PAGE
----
NEW HAVEN – Market manipulation has become standard operating procedure in policy circles around the world. All eyes are now on China’s attempts to cope with the collapse of a major equity bubble. But the efforts of Chinese authorities are hardly unique. The leading economies of the West are doing pretty much the same thing – just dressing up their manipulation in different clothes.
Take quantitative easing, first used in Japan in the early 2000s, then in the United States after 2008, then in Japan again beginning in 2013, and now in Europe. In all of these cases, QE essentially has been an aggressive effort to manipulate asset prices. It works primarily through direct central-bank purchases of long-dated sovereign securities, thereby reducing long-term interest rates, which, in turn, makes equities more attractive.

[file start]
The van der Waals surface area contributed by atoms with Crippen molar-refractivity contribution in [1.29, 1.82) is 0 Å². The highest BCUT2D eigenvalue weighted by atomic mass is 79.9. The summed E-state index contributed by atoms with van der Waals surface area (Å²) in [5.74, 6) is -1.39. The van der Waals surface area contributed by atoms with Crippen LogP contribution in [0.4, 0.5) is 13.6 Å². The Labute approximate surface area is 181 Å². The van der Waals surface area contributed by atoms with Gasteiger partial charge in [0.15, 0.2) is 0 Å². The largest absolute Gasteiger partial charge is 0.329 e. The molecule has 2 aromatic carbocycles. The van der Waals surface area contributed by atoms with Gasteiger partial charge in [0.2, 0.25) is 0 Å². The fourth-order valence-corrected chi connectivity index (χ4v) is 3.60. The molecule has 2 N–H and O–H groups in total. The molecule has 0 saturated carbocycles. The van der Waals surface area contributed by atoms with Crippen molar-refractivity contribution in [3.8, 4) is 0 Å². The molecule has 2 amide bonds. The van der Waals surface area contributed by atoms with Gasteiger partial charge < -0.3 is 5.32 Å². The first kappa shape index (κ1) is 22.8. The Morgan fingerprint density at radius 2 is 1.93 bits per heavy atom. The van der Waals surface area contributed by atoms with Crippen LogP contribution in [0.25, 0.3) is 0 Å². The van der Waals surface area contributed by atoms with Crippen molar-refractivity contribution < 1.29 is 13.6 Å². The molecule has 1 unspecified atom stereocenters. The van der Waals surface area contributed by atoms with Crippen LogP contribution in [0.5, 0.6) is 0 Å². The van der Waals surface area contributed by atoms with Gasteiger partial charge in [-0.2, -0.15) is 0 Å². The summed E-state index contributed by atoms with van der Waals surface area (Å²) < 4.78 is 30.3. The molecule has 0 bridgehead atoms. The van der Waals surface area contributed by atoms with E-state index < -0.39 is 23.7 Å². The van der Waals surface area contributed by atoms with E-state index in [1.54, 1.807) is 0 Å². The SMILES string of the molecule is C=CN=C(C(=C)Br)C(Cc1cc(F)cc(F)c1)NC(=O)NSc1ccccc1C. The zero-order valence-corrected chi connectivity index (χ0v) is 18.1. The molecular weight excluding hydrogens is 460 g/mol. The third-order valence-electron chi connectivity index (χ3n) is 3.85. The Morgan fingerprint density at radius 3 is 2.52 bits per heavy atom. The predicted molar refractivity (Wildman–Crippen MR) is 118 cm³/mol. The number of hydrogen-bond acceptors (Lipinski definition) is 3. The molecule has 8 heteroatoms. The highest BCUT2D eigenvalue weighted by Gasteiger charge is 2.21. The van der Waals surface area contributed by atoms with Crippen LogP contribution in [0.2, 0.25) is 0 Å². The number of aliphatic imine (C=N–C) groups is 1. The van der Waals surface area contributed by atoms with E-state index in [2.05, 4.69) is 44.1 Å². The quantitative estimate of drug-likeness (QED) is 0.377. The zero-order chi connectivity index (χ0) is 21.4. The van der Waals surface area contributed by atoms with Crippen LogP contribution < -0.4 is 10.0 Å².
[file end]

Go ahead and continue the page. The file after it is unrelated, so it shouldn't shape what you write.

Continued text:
Whether the QE strain of market manipulation has accomplished its objective – to provide stimulus to crisis-torn, asset-dependent economies – is debatable: Current recoveries in the developed world, after all, have been unusually anemic. But that has not stopped the authorities from trying.
In their defense, central banks make the unsubstantiated claim that things would have been much worse had they not pursued QE. But, with now-frothy manipulated asset markets posing new risks of financial instability, the jury is out on that point as well.